Other expenses include costs associated with the physical plant, which is attributed to athletics based on their use of a particular facility, Ramicone said.

“So for the athletic fields, for example, it’s 100 percent on athletics, but for the Cost Center, which has intramurals, the entire cost for that facility is not attributed to athletics,” he said. Other expenses include student-athlete academic support services, such as advising and tutoring for athletes who travel extensively during their competitive season.

According to the report, the largest line item under operating expenses was departmental staff compensation at $8.3 million, followed by student financial aid.

“The thing that really hurts the athletics budget are increases in student financial aid,” Ramicone pointed out. “If you look at their student financial aid, last year it was $7.6 million, over 20 percent of the total operating expenses. The year before, $6.7 million; the year before that, $6 million; the year before that, $5.5 million. So, over a four-year period there’s a $2 million-plus difference. And those figures, which are affected by tuition raises each year and depend on whether they are scholarships for an in-state student or are doubled for an out-of-state student, bear no relationship to the basic overall revenue structure.”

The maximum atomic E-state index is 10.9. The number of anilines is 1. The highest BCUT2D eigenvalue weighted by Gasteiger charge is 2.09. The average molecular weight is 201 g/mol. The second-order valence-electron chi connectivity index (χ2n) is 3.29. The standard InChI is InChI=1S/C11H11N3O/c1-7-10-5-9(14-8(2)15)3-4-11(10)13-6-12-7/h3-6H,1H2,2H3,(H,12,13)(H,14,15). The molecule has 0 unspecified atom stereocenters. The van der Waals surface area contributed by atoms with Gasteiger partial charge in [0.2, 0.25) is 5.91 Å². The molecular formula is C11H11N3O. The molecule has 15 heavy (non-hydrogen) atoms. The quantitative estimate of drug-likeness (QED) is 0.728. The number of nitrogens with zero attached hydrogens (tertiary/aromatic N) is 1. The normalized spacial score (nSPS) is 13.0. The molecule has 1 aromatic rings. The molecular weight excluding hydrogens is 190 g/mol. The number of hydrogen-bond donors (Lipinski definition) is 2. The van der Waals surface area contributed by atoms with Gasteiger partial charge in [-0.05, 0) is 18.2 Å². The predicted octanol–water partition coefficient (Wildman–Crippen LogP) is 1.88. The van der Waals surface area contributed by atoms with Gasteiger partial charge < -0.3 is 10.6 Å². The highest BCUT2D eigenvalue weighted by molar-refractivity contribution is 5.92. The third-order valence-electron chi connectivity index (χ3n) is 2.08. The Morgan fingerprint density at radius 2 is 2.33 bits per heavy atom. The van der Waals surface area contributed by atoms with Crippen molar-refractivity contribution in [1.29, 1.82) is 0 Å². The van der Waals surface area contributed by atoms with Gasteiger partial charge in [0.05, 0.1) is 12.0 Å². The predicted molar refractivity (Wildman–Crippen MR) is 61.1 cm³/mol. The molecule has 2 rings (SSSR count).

He said, “What would really help the athletics department, and they’ve made some progress in this area, would be an increase in endowed scholarships, which, not only for athletics, are a priority for Pitt’s capital campaign.”

Other gifts/endowments for the department represented $1.6 million in FY06, the report showed.

The largest revenue source was ticket sales/guaranteed receipts (for certain away games) at $11.8 million.

Other line items showed that Team Pittsburgh, which includes seat-licensing revenue, generated $4.9 million; television and radio revenue was $1.2 million; concessions and other sales, $4.3 million; NCAA/Big East revenue-sharing, $5.4 million, and student seating allocation, which is a transfer fund to athletics to subsidize student discounted tickets, $1.3 million.